"convert" string to bytes without changing data (encoding)

Evan Driscoll driscoll at cs.wisc.edu
Wed Mar 28 21:20:50 CEST 2012


On 01/-10/-28163 01:59 PM, Ross Ridge wrote:
> Steven D'Aprano<steve+comp.lang.python at pearwood.info>  wrote:
>> The right way to convert bytes to strings, and vice versa, is via
>> encoding and decoding operations.
>
> If you want to dictate to the original poster the correct way to do
> things then you don't need to do anything more that.  You don't need to
> pretend like Chris Angelico that there's isn't a direct mapping from
> the his Python 3 implementation's internal respresentation of strings
> to bytes in order to label what he's asking for as being "silly".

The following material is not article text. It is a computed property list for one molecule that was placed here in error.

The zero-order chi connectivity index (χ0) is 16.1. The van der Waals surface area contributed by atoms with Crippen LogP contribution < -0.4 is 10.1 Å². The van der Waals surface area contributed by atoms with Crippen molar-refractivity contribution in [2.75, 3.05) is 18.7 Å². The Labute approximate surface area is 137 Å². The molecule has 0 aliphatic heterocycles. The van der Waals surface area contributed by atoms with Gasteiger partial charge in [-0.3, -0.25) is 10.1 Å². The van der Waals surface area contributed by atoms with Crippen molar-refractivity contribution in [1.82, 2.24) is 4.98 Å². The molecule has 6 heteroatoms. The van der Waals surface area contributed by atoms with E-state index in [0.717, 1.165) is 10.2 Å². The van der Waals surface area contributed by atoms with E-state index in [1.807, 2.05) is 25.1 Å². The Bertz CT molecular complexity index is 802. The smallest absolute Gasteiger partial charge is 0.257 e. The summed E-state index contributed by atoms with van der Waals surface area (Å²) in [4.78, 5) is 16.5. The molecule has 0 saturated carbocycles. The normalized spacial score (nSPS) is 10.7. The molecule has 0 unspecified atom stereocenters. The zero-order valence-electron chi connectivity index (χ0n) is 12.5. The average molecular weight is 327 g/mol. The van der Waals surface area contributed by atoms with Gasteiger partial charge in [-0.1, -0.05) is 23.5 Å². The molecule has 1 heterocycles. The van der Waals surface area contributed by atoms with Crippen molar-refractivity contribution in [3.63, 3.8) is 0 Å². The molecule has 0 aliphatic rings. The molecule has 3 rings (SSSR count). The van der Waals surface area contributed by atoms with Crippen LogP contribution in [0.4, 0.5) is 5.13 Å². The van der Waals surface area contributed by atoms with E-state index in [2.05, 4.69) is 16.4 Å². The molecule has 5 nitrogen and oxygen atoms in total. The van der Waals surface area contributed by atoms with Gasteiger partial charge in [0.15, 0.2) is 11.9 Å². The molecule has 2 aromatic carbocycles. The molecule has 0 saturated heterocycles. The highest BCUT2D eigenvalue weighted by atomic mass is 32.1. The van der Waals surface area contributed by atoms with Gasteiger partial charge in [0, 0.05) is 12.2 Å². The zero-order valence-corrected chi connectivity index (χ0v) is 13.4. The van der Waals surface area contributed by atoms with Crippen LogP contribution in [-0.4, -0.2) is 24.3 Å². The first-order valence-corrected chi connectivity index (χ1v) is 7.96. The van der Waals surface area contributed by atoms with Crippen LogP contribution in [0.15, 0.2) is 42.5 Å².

That mapping may as well be:

   def get_bytes(some_string):
       import random
       length = random.randint(len(some_string), 5*len(some_string))
       bytes = [0] * length
       for i in xrange(length):
           bytes[i] = random.randint(0, 255)
       return bytes

Of course this is hyperbole, but it's essentially about as much 
guarantee as to what the result is.

As many others have said, the encoding isn't defined, and I would guess 
varies between implementations. (E.g. if Jython and IronPython use their 
host platforms' native strings, both have 16-bit chars and thus probably 
use UTF-16 encoding. I am not sure what CPython uses, but I bet it's 
*not* that.)

It's even guaranteed that the byte representation won't change! If 
something is lazily evaluated or you have a COW string or something, the 
bytes backing it will differ.


So yes, you can say that pretending there's not a mapping of strings to 
internal representation is silly, because there is. However, there's 
nothing you can say about that mapping.

Evan



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